The blog catches up with... the writer of the blog in this Q&A with Leo McBride, pen name of Stephen Hunt, to ask a few questions about Quartet, his collection of short stories published earlier this year through Amazon and available on Kindle.
Thanks. And honestly, I'm not sure anything could necessarily be said to fit the word plan - if I could borrow a line from Indiana Jones, then at the time I would have shrugged and muttered "I don't know, I'm making this up as I go along!"
At that time, a few other aspiring writers and I were working on creating a compilation of short stories, Tales From The Tavern, all with a fantasy leaning (about which more here - Ed). Now, while I've done editing work and ebook creation in the past, and we were all very vocal with regard to how one another's work could be tightened and improved, what was missing from our knowledge pool was the actual nuts and bolts process of publishing the book on Amazon, and it occurred to me that the easiest way to do such a thing was... well, to just do it.
I didn't want to do that with someone else's work, so I decided to pull together a few of my own short stories and, thus, Quartet was born. It was a fairly straightforward process - very enjoyable too at times. The excitement of waiting to see it appear for sale was palpable!
So was it just finding stories you had available or was there a process to picking the stories you included?
There was a definite process. They're all short stories, so I'm obviously a little hesitant at giving too much away about each of them for people who haven't read them, but I'm sure I can hint a little without too much worry! While each of them is standalone, I regard them all as linked thematically in some way to the first story in the compilation. That story sees an old man and a young boy in a semi-fantasy setting during an encounter that is important to them both for very different reasons. It's a piece where it gave me a chance to examine issues of trust, expectations and perceptions, loyalty and friendship. The second story, The Grandfather Clock, expands on the connection between different generations, while the third, about a photographer looking back through his catalogue of images and questioning what it was he had actually captured on camera, again looked at perceptions. The final story, Percy, brings the fantasy context to a modern setting, and while it's the least connected to the first by thematic link, to me it feels closest in spirit to the opening. I want to come back to Percy too, revisit him and see where else he'll take me.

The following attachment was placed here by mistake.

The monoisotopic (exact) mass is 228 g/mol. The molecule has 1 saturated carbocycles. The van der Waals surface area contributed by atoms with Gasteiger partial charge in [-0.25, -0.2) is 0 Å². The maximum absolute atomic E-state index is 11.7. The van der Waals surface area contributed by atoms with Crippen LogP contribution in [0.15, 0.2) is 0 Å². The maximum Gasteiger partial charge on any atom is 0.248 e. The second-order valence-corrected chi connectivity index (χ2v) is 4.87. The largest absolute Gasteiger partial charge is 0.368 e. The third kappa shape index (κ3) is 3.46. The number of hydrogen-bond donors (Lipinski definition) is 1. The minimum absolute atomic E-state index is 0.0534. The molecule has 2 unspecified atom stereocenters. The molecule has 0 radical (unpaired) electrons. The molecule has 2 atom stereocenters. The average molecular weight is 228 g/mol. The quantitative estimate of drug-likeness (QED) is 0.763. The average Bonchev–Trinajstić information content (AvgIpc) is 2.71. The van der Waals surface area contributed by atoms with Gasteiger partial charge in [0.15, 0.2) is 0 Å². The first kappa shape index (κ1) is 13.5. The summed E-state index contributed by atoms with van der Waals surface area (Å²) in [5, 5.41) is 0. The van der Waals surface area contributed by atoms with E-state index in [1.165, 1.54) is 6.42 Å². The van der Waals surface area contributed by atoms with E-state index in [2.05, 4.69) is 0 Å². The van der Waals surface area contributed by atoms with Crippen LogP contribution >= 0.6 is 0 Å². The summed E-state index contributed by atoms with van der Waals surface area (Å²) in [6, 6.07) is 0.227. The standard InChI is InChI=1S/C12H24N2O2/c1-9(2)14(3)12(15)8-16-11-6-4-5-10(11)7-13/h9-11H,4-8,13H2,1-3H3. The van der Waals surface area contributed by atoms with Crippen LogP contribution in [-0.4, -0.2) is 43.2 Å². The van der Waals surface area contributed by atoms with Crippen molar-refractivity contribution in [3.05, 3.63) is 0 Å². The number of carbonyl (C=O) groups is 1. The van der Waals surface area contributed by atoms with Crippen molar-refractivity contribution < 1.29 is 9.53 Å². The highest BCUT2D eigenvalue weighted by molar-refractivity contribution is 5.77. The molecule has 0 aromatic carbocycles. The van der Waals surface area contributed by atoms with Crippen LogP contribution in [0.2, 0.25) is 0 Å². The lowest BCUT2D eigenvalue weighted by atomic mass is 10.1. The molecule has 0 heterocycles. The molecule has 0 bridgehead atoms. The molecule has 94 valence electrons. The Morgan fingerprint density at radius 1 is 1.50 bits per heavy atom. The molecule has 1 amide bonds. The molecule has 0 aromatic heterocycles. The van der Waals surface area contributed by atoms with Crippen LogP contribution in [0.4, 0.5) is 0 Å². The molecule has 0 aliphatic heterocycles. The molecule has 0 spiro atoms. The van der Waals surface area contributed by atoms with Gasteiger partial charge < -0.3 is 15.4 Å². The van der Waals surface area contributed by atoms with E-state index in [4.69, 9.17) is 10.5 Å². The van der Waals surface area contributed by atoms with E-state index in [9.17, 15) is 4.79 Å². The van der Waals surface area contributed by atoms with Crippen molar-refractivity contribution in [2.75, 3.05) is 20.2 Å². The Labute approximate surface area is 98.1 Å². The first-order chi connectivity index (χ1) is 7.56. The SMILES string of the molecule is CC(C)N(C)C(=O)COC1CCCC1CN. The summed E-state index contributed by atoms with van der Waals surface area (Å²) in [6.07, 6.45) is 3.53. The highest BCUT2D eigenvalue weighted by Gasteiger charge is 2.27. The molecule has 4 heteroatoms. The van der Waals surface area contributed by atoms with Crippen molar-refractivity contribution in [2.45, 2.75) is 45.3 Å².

They were all short stories I'd written over a period of time, so there wasn't anything new I wrote specifically for the release, rather I cherry picked ones I personally liked and that felt right for the anthology, if that makes any sense.
Certainly it does - so what has the reception been like?
That's the hardest thing about this process! Everything people have told me has been good, but it's been tricky to encourage people to leave reviews, so I'm grateful for all who do! And, you know, as a new writer, you're putting your material out there and you don't know for sure how much people are really meaning what they say about your work or if they're just being polite. All the second-guessing you do of yourself is torture! But people have spoken to me specifically about elements of the stories and what they liked, and wanting to know more, and wanting to read what happens next, which is, I guess, the perfect reaction you want from someone. Always leave them wanting more... who was it said that? Barnum? I'll take a dose of that medicine. But y'know, for anyone who's read Quartet and not reviewed it yet? Just hinting there!